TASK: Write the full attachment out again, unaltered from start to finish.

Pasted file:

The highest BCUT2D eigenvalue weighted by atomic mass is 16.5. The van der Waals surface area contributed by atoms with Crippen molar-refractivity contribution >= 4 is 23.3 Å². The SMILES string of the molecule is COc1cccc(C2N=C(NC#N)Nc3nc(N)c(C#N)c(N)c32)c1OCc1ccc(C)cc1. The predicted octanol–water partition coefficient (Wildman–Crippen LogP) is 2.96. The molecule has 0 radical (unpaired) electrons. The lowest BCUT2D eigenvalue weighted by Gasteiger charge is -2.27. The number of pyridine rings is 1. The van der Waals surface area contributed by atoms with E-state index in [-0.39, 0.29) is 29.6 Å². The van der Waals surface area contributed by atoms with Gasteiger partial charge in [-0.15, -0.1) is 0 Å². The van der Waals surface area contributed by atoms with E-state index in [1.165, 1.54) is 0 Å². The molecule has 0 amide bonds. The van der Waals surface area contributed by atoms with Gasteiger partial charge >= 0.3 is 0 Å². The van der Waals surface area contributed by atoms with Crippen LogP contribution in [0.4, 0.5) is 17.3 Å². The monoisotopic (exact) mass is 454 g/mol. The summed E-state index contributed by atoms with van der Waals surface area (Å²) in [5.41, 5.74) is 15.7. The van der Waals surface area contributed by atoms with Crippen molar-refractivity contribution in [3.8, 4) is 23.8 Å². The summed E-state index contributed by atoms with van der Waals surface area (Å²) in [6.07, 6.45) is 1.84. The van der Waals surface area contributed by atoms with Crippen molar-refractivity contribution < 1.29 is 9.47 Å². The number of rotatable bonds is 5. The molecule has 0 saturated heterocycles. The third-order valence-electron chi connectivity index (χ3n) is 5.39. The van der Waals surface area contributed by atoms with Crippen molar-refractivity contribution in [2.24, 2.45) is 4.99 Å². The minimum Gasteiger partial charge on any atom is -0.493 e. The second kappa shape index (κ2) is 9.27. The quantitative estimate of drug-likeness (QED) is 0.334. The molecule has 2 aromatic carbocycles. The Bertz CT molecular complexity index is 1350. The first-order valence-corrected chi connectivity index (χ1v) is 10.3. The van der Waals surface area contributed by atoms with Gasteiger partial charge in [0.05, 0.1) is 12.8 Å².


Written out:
The highest BCUT2D eigenvalue weighted by atomic mass is 16.5. The van der Waals surface area contributed by atoms with Crippen molar-refractivity contribution >= 4 is 23.3 Å². The SMILES string of the molecule is COc1cccc(C2N=C(NC#N)Nc3nc(N)c(C#N)c(N)c32)c1OCc1ccc(C)cc1. The predicted octanol–water partition coefficient (Wildman–Crippen LogP) is 2.96. The molecule has 0 radical (unpaired) electrons. The lowest BCUT2D eigenvalue weighted by Gasteiger charge is -2.27. The number of pyridine rings is 1. The van der Waals surface area contributed by atoms with E-state index in [-0.39, 0.29) is 29.6 Å². The van der Waals surface area contributed by atoms with Gasteiger partial charge in [-0.15, -0.1) is 0 Å². The van der Waals surface area contributed by atoms with E-state index in [1.165, 1.54) is 0 Å². The molecule has 0 amide bonds. The van der Waals surface area contributed by atoms with Gasteiger partial charge >= 0.3 is 0 Å². The van der Waals surface area contributed by atoms with Crippen LogP contribution in [0.4, 0.5) is 17.3 Å². The monoisotopic (exact) mass is 454 g/mol. The summed E-state index contributed by atoms with van der Waals surface area (Å²) in [5.41, 5.74) is 15.7. The van der Waals surface area contributed by atoms with Crippen molar-refractivity contribution in [3.8, 4) is 23.8 Å². The summed E-state index contributed by atoms with van der Waals surface area (Å²) in [6.07, 6.45) is 1.84. The van der Waals surface area contributed by atoms with Crippen molar-refractivity contribution < 1.29 is 9.47 Å². The number of rotatable bonds is 5. The molecule has 0 saturated heterocycles. The third-order valence-electron chi connectivity index (χ3n) is 5.39. The van der Waals surface area contributed by atoms with Crippen molar-refractivity contribution in [2.24, 2.45) is 4.99 Å². The minimum Gasteiger partial charge on any atom is -0.493 e. The second kappa shape index (κ2) is 9.27. The quantitative estimate of drug-likeness (QED) is 0.334. The molecule has 2 aromatic carbocycles. The Bertz CT molecular complexity index is 1350. The first-order valence-corrected chi connectivity index (χ1v) is 10.3. The van der Waals surface area contributed by atoms with Gasteiger partial charge in [0.05, 0.1) is 12.8 Å².